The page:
4. Collect data/monitor system performance
The RRTPO partners with FHWA, VDOT, and the I-95 Corridor Coalition to access the data and tools necessary for analyzing INRIX (vehicle probe) data. The RRTPO has been monitoring system performance using the CATT Lab Probe Data Analytics since 2014.
RRTPO tracks AM and PM TTI on the regional CMP roadway network and reports on areas with recurring congestion or bottlenecks.
Locations with safety issues, which can lead to non-recurring congestion, are reported using Potential Safety Improvement (PSI) safety designation scores developed by VDOT. Data on incidents and removal times, another factor in the severity of non-recurring congestion, will be reported beginning in 2019.
Beginning in 2019 LOTTR, TTTR and Percent Person Miles Reliable, federal performance measures of reliability, will be tracked using data developed by VDOT.
5. Analyze congestion problems and needs
Recurring and Non-recurring Congestion
There are two types of congestion, recurring and non-recurring.
Recurring congestion occurs when there are more vehicles on the roadway than the roadway capacity can handle. Recurring congestion impacts the mobility of the regional transportation system.
Non-recurring congestion occurs when an unexpected event happens and slows traffic. Non-recurring congestion impacts the reliability of the regional transportation system.
Recurring congestion is analyzed by monitoring the travel time index and through bottleneck reports. Non-recurring congestion is analyzed by monitoring the federal performance measures: level of travel time reliability, percent person-miles reliable, and truck travel time reliability. Incident clearance times and PSI scores are other factors used to analyze non-recurring congestion.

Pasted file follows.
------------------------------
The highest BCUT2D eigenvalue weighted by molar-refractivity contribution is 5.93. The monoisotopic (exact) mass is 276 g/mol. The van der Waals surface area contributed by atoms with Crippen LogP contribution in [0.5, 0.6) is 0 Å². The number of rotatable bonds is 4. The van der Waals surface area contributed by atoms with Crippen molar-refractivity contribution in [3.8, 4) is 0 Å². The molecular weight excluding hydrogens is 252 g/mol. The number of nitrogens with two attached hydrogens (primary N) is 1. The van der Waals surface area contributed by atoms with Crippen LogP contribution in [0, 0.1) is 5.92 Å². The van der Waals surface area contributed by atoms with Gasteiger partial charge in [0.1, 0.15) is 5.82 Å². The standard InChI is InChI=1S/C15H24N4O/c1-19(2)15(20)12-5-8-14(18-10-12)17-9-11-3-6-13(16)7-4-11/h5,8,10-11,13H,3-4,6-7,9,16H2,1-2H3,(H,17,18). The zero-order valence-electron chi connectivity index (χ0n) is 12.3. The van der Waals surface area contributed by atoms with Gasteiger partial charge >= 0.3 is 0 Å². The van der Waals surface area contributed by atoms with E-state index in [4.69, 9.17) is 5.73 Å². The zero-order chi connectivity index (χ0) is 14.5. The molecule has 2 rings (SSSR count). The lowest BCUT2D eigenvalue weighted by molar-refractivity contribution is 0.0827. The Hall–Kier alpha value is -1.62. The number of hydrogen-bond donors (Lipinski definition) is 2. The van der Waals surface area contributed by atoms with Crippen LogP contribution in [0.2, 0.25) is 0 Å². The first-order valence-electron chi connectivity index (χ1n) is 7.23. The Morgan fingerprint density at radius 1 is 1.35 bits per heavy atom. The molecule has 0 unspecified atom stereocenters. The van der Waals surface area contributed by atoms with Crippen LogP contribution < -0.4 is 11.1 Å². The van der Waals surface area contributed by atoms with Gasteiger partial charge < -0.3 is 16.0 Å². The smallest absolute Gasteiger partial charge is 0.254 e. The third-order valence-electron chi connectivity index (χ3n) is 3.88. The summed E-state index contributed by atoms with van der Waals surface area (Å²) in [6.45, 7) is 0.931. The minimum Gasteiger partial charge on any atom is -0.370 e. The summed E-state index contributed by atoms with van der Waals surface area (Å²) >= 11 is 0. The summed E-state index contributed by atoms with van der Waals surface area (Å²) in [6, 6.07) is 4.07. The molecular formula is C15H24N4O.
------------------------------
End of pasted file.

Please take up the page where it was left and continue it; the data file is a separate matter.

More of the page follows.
You can find the CMP update analysis in the CMP story map.
6. Identify and assess strategies
Congestion Management strategies can be grouped into four categories:
- Demand Management Strategies which focus on providing more transportation options by promoting the use of alternative modes, managing and pricing assets, altering work patterns, and influencing land use.
- Traffic Operations Strategies which focus on increasing the efficiencies of the roadway network using intelligent transportation systems (ITS).
- Public Transportation Strategies which focus on improving transit service and coverage and rely on transportation demand management (TDM) and ITS.
- Road Capacity Strategies which focus on adding a capacity to the roadway network through redesign and new construction.
The implementation of these strategies is not mutually exclusive, and they often overlap, with new construction to add capacity being the last option to be considered.
Sample RRTPO strategies for each category
7. Program and implement strategies
Congestion management strategies are included in the application scoring process for Regional Surface Transportation Block Grant (RSTBG) and (Congestion Mitigation Air Quality) CMAQ allocations. These strategies have been programmed into the Transportation Improvement Program (TIP) and are important aspects of the Long Range Transportation Plan (LRTP).
8. Evaluate strategy effectiveness
The performance measures used in the CMP are updated regularly and are used to track the performance of the system overall. Using dashboards, quarterly updates, and a story map, trends in congestion are tracked and data is available for review.